He opens his mouth to apologise, to try to explain, at exactly the same moment that Peeta leans in and presses his lips to Gale's.

His lips are warm and soft against Gale's already-open mouth, and Gale leans into the kiss as Peeta gently touches the side of his face. Then his mind catches up to his body and he realises that Peeta probably doesn't know the reason why he stayed after all.

Just a hunch.

With his mind now out of panic mode Gale is free to think about more pressing things, like Peeta's fingers gently stroking his cheek and the back of his neck, or the warmth where their thighs touch. Now, Gale wants to be closer. He runs his hand around Peeta's waist, between the rough leather of his belt and the soft cotton of his shirt. Gale made Peeta that belt, one night late in the winter, and the memory of Peeta's face when Gale gave it to him makes him smile against Peeta's lips.

Now he has his hand on Peeta's back, with no clothing separating them. He strokes the soft skin in small circles, much like he does every night to stop Peeta's tremors, but this time his fingers are probing, inquisitive. Like he can memorise the shape of Peeta by tracing it with his fingertips. The other boy's hands are inside his own shirt now, and Gale feels the cool sensation of air against his chest. Peeta's hands trace around his stomach, gently up and down his sides, then move to his back…

Gale flinches. Peeta pulls back from nibbling the side of Gale's throat, the action that had distracted Gale so much that he had almost relaxed completely. "What is it?" He murmurs, pulling his shirt closed nervously.

"My back," Gale breathes out, unsure why he is whispering. There's nobody else in the house, and the words are almost lost in the crackling of the fire.

"Your scars?" Peeta lets his shirt hang back open, now certain that Gale wasn't flinching because he wanted him to stop. Peeta knows about the scars, of course. Everyone who lived in District 12 before the rebellion does.

Before the Quarter Quell, the Games that marked the beginning of the end for the Capitol, the Peacekeepers had begun to keep a tighter watch on District 12. Gale had been unlucky enough to get caught with a wild turkey he had shot in the woods, and was punished with a whipping so severe that he passed out when his mind could not process the pain any more.

As a reminder, his back is covered in a lattice of raised scars and twisted flesh, and every time he catches a reflection of his back in a mirror or a pane of glass, Gale is reminded of the day that he got those scars. He had been weak, wanting to run away with her when she told him of her plan to flee. He almost had, right there and then, left his family to fend for themselves and hurried off into the woods, to escape the control of the Capitol and just be with her. Of course he stayed, once he heard about the possibility of an uprising, and fought like all the rest. But the scars are his reminder of that moment of weakness, when he would have given up everything for her.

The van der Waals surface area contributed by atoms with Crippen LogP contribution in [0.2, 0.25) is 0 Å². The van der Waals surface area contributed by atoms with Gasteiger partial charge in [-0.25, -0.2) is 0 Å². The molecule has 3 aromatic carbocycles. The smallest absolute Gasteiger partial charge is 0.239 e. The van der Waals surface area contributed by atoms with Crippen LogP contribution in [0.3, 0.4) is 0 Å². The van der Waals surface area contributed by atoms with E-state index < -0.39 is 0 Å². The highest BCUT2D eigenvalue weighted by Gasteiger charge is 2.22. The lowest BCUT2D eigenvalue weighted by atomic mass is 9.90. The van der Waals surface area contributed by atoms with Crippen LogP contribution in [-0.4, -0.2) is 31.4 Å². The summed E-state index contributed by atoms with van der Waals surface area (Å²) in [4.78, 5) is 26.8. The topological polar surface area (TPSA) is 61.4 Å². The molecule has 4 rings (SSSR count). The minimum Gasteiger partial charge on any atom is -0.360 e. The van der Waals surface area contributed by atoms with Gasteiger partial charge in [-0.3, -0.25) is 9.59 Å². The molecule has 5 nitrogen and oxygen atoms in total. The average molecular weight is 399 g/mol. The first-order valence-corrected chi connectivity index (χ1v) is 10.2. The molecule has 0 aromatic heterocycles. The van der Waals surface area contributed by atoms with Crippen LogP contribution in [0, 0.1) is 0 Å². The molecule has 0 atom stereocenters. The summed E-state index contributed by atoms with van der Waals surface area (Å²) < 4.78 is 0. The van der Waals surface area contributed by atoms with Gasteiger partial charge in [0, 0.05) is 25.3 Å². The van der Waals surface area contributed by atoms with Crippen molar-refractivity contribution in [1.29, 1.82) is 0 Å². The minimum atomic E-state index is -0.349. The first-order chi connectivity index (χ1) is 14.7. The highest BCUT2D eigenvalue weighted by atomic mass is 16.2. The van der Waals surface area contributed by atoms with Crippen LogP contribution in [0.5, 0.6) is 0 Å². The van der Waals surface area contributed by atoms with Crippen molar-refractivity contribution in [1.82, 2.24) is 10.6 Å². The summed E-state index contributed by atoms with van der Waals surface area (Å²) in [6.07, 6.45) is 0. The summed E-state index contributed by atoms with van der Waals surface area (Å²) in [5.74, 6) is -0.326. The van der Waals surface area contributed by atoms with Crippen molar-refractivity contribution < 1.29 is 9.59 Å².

"We all have battle scars." Peeta pats his own leg, and Gale remembers that the bottom half was amputated after the Hunger Games and replaced with a prosthetic. It's easy to forget, since he walks so well. It has become an extension of his leg by now. Gale exhales and moves his eyes back up to Peeta's face, flushed from the kissing and looking at him with concern. He shifts slightly to get some space, then pulls his shirt off in one swift motion, throwing it onto the floor at their feet.

At this sign of surrender, Peeta almost pounces on Gale, sliding quickly along the couch to close the distance between them in seconds. He places light kisses along Gale's cheekbones and down his jaw, concentrating on the slightly rough underside of his chin where it meets his neck. Gale takes his hands and places them on his back, pulling Peeta tight enough to smell the sharp citrus of the soap he uses to wash his hair mixed with the fresh green smell their time in the woods has left almost imprinted into his skin.

Peeta's hands on his back are like nothing he has ever felt before. He felt Prim's hands, and of course her mother's hands when they healed him. He doesn't want to think of them now, but the difference forces him to recall their touches. Healing hands. Soothing the pain from the lashes and cooling the inflamed skin. Peeta's hands are healing in a different way. Instead of cooling they trace hot lines of fire against his back, as though his fingers are tipped with coals.

The pleasure is so strong that Gale finds it almost impossible to pull himself gently back from the embrace of the now shirtless Peeta, but he does, slowly. He wonders where Peeta's shirt has gone, until he sees it hanging over the top of the tall lamp behind them. Did I do that? He wonders. All the kissing seems to have started to freeze his mind, so that his thoughts move slowly like a stream starting to ice over. Gale uses the distance now between them to study Peeta. He traces his hand over Peeta's jaw, glowing yellow and gold in the firelight. The skin is soft and free of hair. Ever since he went to the Capitol, the hair on his face has refused to grow. This makes him look young, vulnerable, even though Gale knows that he has killed people, that this boy – or more correctly, man – sitting in front of him has come closer to death more times than Gale ever expected to.